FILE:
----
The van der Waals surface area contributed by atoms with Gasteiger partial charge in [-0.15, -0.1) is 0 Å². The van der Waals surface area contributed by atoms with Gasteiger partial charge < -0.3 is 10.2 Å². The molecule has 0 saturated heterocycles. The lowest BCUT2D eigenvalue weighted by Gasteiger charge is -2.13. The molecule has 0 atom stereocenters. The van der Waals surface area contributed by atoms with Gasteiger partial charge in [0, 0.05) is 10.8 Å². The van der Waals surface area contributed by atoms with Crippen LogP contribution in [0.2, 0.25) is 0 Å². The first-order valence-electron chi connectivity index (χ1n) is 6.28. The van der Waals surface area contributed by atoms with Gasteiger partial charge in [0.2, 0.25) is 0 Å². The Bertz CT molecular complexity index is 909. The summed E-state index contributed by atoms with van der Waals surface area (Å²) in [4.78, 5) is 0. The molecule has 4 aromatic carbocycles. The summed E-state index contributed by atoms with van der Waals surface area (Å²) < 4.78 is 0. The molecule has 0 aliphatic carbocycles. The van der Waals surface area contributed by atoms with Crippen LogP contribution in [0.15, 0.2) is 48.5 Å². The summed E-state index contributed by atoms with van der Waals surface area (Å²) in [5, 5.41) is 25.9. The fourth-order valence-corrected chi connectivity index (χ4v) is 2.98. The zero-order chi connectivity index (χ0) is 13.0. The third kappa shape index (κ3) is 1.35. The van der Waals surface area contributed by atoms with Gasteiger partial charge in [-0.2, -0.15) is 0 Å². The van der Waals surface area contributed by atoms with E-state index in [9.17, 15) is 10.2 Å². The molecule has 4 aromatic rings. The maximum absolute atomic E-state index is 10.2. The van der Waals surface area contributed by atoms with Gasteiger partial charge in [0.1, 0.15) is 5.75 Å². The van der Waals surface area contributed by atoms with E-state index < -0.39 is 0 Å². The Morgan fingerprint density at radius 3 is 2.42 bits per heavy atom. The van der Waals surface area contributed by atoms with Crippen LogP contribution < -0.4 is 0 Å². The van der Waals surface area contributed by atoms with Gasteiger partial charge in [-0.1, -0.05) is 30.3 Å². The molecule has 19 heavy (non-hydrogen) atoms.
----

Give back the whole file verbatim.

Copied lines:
The van der Waals surface area contributed by atoms with Gasteiger partial charge in [-0.15, -0.1) is 0 Å². The van der Waals surface area contributed by atoms with Gasteiger partial charge < -0.3 is 10.2 Å². The molecule has 0 saturated heterocycles. The lowest BCUT2D eigenvalue weighted by Gasteiger charge is -2.13. The molecule has 0 atom stereocenters. The van der Waals surface area contributed by atoms with Gasteiger partial charge in [0, 0.05) is 10.8 Å². The van der Waals surface area contributed by atoms with Crippen LogP contribution in [0.2, 0.25) is 0 Å². The first-order valence-electron chi connectivity index (χ1n) is 6.28. The van der Waals surface area contributed by atoms with Gasteiger partial charge in [0.2, 0.25) is 0 Å². The Bertz CT molecular complexity index is 909. The summed E-state index contributed by atoms with van der Waals surface area (Å²) in [4.78, 5) is 0. The molecule has 4 aromatic carbocycles. The summed E-state index contributed by atoms with van der Waals surface area (Å²) < 4.78 is 0. The molecule has 0 aliphatic carbocycles. The van der Waals surface area contributed by atoms with Crippen LogP contribution in [0.15, 0.2) is 48.5 Å². The summed E-state index contributed by atoms with van der Waals surface area (Å²) in [5, 5.41) is 25.9. The fourth-order valence-corrected chi connectivity index (χ4v) is 2.98. The zero-order chi connectivity index (χ0) is 13.0. The third kappa shape index (κ3) is 1.35. The van der Waals surface area contributed by atoms with Gasteiger partial charge in [-0.2, -0.15) is 0 Å². The van der Waals surface area contributed by atoms with E-state index in [9.17, 15) is 10.2 Å². The molecule has 4 aromatic rings. The maximum absolute atomic E-state index is 10.2. The van der Waals surface area contributed by atoms with Gasteiger partial charge in [0.1, 0.15) is 5.75 Å². The van der Waals surface area contributed by atoms with E-state index < -0.39 is 0 Å². The Morgan fingerprint density at radius 3 is 2.42 bits per heavy atom. The van der Waals surface area contributed by atoms with Crippen LogP contribution < -0.4 is 0 Å². The van der Waals surface area contributed by atoms with Gasteiger partial charge in [-0.1, -0.05) is 30.3 Å². The molecule has 19 heavy (non-hydrogen) atoms.